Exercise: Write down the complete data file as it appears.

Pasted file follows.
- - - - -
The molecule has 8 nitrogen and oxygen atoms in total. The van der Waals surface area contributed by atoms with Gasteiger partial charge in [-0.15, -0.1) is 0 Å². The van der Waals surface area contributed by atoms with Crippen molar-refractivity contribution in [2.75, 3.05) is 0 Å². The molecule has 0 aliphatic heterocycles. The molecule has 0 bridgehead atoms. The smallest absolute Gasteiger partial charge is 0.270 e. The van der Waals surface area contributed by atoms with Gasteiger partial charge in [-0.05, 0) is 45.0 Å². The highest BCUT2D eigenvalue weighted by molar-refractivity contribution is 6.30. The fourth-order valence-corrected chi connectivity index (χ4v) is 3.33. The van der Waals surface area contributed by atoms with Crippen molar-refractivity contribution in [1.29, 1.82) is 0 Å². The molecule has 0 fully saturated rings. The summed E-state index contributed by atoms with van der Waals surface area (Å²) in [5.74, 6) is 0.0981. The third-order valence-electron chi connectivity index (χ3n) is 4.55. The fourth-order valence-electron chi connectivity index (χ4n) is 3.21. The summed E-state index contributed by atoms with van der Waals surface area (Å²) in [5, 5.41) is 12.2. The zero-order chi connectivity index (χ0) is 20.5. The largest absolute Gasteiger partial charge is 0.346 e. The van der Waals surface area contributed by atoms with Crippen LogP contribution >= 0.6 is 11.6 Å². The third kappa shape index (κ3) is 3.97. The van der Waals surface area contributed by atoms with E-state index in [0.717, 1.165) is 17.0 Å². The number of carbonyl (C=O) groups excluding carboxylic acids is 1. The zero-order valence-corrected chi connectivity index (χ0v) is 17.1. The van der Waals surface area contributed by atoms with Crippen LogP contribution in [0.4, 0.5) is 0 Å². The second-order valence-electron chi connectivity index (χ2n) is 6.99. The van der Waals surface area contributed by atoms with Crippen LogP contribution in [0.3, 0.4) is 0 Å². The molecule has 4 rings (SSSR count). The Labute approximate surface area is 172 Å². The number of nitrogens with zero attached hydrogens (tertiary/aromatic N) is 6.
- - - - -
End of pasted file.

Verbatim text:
The molecule has 8 nitrogen and oxygen atoms in total. The van der Waals surface area contributed by atoms with Gasteiger partial charge in [-0.15, -0.1) is 0 Å². The van der Waals surface area contributed by atoms with Crippen molar-refractivity contribution in [2.75, 3.05) is 0 Å². The molecule has 0 aliphatic heterocycles. The molecule has 0 bridgehead atoms. The smallest absolute Gasteiger partial charge is 0.270 e. The van der Waals surface area contributed by atoms with Gasteiger partial charge in [-0.05, 0) is 45.0 Å². The highest BCUT2D eigenvalue weighted by molar-refractivity contribution is 6.30. The fourth-order valence-corrected chi connectivity index (χ4v) is 3.33. The van der Waals surface area contributed by atoms with Crippen molar-refractivity contribution in [1.29, 1.82) is 0 Å². The molecule has 0 fully saturated rings. The summed E-state index contributed by atoms with van der Waals surface area (Å²) in [5.74, 6) is 0.0981. The third-order valence-electron chi connectivity index (χ3n) is 4.55. The fourth-order valence-electron chi connectivity index (χ4n) is 3.21. The summed E-state index contributed by atoms with van der Waals surface area (Å²) in [5, 5.41) is 12.2. The zero-order chi connectivity index (χ0) is 20.5. The largest absolute Gasteiger partial charge is 0.346 e. The van der Waals surface area contributed by atoms with Crippen LogP contribution >= 0.6 is 11.6 Å². The third kappa shape index (κ3) is 3.97. The van der Waals surface area contributed by atoms with E-state index in [0.717, 1.165) is 17.0 Å². The number of carbonyl (C=O) groups excluding carboxylic acids is 1. The zero-order valence-corrected chi connectivity index (χ0v) is 17.1. The van der Waals surface area contributed by atoms with Crippen LogP contribution in [0.4, 0.5) is 0 Å². The second-order valence-electron chi connectivity index (χ2n) is 6.99. The van der Waals surface area contributed by atoms with Crippen LogP contribution in [0.3, 0.4) is 0 Å². The molecule has 4 rings (SSSR count). The Labute approximate surface area is 172 Å². The number of nitrogens with zero attached hydrogens (tertiary/aromatic N) is 6.